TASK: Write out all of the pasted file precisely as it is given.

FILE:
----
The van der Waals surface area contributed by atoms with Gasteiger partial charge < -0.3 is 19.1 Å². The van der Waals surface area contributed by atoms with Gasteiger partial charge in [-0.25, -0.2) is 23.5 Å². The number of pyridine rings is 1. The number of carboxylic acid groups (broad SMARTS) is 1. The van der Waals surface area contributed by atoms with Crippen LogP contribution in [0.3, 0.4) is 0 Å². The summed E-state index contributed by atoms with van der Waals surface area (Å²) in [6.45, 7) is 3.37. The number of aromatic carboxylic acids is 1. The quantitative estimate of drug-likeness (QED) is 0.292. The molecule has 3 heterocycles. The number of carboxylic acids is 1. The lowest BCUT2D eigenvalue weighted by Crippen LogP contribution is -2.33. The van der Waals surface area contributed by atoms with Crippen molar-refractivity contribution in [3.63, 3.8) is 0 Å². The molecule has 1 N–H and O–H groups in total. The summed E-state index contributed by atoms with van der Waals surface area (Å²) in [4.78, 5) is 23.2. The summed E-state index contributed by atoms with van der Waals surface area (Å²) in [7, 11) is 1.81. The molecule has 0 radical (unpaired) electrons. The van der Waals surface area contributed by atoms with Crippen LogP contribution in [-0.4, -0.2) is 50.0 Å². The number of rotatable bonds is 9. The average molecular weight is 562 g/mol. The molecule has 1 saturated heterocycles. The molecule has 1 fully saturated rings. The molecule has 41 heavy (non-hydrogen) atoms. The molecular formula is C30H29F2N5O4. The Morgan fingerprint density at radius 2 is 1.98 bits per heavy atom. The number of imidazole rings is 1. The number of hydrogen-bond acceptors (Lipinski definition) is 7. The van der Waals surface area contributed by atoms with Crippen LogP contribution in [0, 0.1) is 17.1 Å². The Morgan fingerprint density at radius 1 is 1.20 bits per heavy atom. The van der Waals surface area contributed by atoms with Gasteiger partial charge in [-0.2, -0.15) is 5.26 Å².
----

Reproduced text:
The van der Waals surface area contributed by atoms with Gasteiger partial charge < -0.3 is 19.1 Å². The van der Waals surface area contributed by atoms with Gasteiger partial charge in [-0.25, -0.2) is 23.5 Å². The number of pyridine rings is 1. The number of carboxylic acid groups (broad SMARTS) is 1. The van der Waals surface area contributed by atoms with Crippen LogP contribution in [0.3, 0.4) is 0 Å². The summed E-state index contributed by atoms with van der Waals surface area (Å²) in [6.45, 7) is 3.37. The number of aromatic carboxylic acids is 1. The quantitative estimate of drug-likeness (QED) is 0.292. The molecule has 3 heterocycles. The number of carboxylic acids is 1. The lowest BCUT2D eigenvalue weighted by Crippen LogP contribution is -2.33. The van der Waals surface area contributed by atoms with Crippen molar-refractivity contribution in [3.63, 3.8) is 0 Å². The molecule has 1 N–H and O–H groups in total. The summed E-state index contributed by atoms with van der Waals surface area (Å²) in [4.78, 5) is 23.2. The summed E-state index contributed by atoms with van der Waals surface area (Å²) in [7, 11) is 1.81. The molecule has 0 radical (unpaired) electrons. The van der Waals surface area contributed by atoms with Crippen LogP contribution in [-0.4, -0.2) is 50.0 Å². The number of rotatable bonds is 9. The average molecular weight is 562 g/mol. The molecule has 1 saturated heterocycles. The molecule has 1 fully saturated rings. The molecule has 41 heavy (non-hydrogen) atoms. The molecular formula is C30H29F2N5O4. The Morgan fingerprint density at radius 2 is 1.98 bits per heavy atom. The number of imidazole rings is 1. The number of hydrogen-bond acceptors (Lipinski definition) is 7. The van der Waals surface area contributed by atoms with Crippen LogP contribution in [0, 0.1) is 17.1 Å². The Morgan fingerprint density at radius 1 is 1.20 bits per heavy atom. The van der Waals surface area contributed by atoms with Gasteiger partial charge in [-0.2, -0.15) is 5.26 Å².